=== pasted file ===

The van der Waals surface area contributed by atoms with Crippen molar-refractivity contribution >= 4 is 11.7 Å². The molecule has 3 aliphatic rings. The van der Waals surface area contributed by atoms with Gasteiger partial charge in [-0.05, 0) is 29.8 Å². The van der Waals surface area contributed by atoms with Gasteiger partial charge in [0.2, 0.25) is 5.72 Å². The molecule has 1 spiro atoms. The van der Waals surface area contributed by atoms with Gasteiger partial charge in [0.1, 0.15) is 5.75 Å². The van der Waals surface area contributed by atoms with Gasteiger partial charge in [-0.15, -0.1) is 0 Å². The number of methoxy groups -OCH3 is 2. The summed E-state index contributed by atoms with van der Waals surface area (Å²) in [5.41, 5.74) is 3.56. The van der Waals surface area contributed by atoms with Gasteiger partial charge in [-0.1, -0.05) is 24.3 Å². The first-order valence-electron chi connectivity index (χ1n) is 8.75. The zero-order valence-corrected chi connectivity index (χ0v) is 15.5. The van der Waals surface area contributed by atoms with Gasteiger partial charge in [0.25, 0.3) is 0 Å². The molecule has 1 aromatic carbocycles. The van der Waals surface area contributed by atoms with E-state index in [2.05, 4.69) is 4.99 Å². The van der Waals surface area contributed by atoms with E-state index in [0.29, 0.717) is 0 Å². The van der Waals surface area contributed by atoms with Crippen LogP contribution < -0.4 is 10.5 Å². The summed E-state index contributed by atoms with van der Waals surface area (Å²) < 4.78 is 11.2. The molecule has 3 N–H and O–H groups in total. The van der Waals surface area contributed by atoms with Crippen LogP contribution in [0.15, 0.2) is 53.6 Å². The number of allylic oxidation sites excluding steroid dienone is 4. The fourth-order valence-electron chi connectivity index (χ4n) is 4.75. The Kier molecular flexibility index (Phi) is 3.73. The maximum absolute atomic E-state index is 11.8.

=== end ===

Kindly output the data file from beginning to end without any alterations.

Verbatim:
The van der Waals surface area contributed by atoms with Crippen molar-refractivity contribution >= 4 is 11.7 Å². The molecule has 3 aliphatic rings. The van der Waals surface area contributed by atoms with Gasteiger partial charge in [-0.05, 0) is 29.8 Å². The van der Waals surface area contributed by atoms with Gasteiger partial charge in [0.2, 0.25) is 5.72 Å². The molecule has 1 spiro atoms. The van der Waals surface area contributed by atoms with Gasteiger partial charge in [0.1, 0.15) is 5.75 Å². The van der Waals surface area contributed by atoms with Gasteiger partial charge in [-0.15, -0.1) is 0 Å². The number of methoxy groups -OCH3 is 2. The summed E-state index contributed by atoms with van der Waals surface area (Å²) in [5.41, 5.74) is 3.56. The van der Waals surface area contributed by atoms with Gasteiger partial charge in [-0.1, -0.05) is 24.3 Å². The first-order valence-electron chi connectivity index (χ1n) is 8.75. The zero-order valence-corrected chi connectivity index (χ0v) is 15.5. The van der Waals surface area contributed by atoms with Gasteiger partial charge in [0.25, 0.3) is 0 Å². The molecule has 1 aromatic carbocycles. The van der Waals surface area contributed by atoms with E-state index in [2.05, 4.69) is 4.99 Å². The van der Waals surface area contributed by atoms with E-state index in [0.29, 0.717) is 0 Å². The van der Waals surface area contributed by atoms with Crippen LogP contribution < -0.4 is 10.5 Å². The summed E-state index contributed by atoms with van der Waals surface area (Å²) < 4.78 is 11.2. The molecule has 3 N–H and O–H groups in total. The van der Waals surface area contributed by atoms with Crippen LogP contribution in [0.15, 0.2) is 53.6 Å². The number of allylic oxidation sites excluding steroid dienone is 4. The fourth-order valence-electron chi connectivity index (χ4n) is 4.75. The Kier molecular flexibility index (Phi) is 3.73. The maximum absolute atomic E-state index is 11.8.